TrustAfrica launches new ‘African giving’ literature database

Philanthropy, or giving, has long been practised on the African continent, though the study of African giving, as a field, is a fairly new one. The existing literature is unsatisfactory in many ways: it has often been dominated by a discourse based in the global North; it has concentrated on formal, legal philanthropic processes which were topdown in nature; and expressions, traditions and mechanisms of giving so characteristic of African societies were not recognized or acknowledged as philanthropy. But now there is a new energy around development of knowledge on giving that is grounded in practice and contextually relevant.

We recognize, however, that there already exists an array of written material on African giving, but it has been written from a variety of disciplines and scattered in many places – and never acknowledged as falling within the field. As a result, it has not been possible to aggregate, assess or analyse what the existing literature tells us about the field as a whole or the multiple forms of giving on the continent.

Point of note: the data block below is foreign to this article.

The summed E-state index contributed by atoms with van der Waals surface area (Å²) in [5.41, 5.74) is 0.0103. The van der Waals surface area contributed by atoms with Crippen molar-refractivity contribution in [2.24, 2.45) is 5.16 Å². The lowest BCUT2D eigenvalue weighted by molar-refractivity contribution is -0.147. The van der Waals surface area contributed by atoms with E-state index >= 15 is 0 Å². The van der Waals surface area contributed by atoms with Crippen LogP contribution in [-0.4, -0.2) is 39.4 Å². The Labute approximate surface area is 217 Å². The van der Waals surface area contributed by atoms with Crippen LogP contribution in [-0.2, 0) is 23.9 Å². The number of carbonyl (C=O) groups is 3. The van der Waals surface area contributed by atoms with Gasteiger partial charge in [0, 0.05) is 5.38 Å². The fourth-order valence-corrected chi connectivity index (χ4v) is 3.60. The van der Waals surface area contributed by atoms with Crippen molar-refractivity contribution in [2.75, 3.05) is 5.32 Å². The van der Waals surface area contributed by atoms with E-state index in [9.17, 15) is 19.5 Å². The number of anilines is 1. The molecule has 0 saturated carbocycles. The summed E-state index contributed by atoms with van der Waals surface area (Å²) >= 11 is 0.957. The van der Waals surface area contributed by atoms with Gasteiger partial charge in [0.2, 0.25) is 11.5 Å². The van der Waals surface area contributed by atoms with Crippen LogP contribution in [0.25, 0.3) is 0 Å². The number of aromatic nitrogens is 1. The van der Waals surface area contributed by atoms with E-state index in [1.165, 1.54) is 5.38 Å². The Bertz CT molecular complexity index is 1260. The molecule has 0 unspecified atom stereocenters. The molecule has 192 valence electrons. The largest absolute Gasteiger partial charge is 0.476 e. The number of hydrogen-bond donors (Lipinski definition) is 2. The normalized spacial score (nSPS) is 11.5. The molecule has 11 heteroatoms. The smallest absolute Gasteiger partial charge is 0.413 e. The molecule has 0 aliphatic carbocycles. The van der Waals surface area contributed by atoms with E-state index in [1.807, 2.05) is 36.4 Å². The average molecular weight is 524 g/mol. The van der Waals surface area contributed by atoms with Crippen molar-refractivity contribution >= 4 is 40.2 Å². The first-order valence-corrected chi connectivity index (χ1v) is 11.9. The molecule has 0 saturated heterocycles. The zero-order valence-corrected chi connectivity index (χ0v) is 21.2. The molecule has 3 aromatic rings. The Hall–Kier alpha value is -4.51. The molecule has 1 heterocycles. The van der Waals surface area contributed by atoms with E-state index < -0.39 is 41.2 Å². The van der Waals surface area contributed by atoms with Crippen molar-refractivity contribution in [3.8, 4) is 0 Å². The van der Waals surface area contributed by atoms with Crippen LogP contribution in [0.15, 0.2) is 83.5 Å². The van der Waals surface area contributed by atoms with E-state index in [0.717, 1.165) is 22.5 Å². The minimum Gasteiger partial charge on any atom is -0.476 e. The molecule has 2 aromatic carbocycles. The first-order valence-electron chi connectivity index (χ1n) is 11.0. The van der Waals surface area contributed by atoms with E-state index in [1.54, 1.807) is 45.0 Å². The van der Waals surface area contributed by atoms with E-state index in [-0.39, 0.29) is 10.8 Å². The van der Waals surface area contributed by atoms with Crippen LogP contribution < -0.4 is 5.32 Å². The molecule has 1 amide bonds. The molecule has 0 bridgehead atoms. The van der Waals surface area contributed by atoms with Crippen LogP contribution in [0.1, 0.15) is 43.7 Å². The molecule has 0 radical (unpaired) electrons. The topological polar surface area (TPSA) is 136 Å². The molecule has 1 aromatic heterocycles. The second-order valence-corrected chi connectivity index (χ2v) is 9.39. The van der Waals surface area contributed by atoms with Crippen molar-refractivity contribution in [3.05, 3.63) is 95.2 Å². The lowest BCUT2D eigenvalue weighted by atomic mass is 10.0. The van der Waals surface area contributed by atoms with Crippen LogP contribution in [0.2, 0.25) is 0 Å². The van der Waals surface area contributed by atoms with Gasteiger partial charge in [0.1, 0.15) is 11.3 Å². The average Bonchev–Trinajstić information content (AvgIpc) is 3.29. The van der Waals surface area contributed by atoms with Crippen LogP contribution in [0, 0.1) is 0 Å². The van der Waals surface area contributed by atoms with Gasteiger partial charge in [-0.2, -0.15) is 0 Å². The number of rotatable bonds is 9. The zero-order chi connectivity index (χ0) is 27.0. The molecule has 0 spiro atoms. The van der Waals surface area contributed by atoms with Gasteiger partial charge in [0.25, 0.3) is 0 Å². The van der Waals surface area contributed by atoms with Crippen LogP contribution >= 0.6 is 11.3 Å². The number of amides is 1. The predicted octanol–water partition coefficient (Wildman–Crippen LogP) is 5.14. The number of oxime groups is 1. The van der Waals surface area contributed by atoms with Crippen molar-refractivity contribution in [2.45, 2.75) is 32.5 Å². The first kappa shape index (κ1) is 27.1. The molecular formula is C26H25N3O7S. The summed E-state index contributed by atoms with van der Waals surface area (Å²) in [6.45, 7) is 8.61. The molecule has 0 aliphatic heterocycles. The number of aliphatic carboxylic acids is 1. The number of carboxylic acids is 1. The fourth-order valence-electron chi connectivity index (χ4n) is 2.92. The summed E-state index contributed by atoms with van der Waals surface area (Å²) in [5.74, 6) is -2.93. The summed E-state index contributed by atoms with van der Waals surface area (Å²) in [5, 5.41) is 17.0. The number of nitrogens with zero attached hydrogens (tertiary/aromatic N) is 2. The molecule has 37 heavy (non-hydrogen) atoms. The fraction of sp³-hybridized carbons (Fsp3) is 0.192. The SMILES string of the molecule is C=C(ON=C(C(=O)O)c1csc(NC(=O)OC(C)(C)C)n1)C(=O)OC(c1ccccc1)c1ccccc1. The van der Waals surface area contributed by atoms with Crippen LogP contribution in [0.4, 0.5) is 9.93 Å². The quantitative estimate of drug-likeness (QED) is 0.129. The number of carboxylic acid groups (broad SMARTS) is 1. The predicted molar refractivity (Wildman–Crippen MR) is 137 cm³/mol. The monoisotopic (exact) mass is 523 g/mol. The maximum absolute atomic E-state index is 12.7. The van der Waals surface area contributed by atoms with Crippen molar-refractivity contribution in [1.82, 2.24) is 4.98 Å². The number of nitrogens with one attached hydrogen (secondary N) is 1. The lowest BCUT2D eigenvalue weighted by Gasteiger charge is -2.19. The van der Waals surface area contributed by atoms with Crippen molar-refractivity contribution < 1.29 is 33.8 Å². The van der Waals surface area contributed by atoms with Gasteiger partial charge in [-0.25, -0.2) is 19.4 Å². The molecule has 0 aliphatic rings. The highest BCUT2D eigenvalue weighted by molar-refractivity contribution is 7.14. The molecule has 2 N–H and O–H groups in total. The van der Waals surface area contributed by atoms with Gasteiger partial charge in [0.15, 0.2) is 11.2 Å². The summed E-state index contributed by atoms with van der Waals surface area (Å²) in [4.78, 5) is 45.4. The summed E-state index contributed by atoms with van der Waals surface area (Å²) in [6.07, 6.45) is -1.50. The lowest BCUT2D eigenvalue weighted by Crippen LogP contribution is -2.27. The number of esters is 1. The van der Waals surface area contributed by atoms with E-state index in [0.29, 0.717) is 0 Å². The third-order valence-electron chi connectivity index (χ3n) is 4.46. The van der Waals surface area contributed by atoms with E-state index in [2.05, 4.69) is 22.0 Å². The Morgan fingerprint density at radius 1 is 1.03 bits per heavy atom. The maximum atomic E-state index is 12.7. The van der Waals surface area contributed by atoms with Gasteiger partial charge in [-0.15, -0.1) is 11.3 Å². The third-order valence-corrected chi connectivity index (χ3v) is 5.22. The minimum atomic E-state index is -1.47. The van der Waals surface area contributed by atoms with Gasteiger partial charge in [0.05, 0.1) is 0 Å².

As one step in consolidating a foundation for further knowledge development and analysis, TrustAfrica[1] and IssueLab, a service of the US-based Foundation Center, have developed an online database of literature on African giving. Comprising almost 800 documents, this database includes resources in English, French, Arabic and Portuguese, covering multiple countries and ranging from formal philanthropic literature to writings on local systems of solidarity.

We hope that this repository will help us to set a foundation for examining what we know about the field in Africa as a whole, identify both gaps in our understanding and opportunities for new knowledge, and serve as a base for reflecting on, strengthening and supporting the development of the field.

We see these initial entries as a beginning; we are conscious that there may be many more documents that could be added, and welcome anyone being in touch to submit these. If you wish to submit entries to this database please feel free to contact Halima Mahomed at

For more information


  1. ^ TrustAfrica would like to acknowledge the contribution of Social Surveys to this literature repository.

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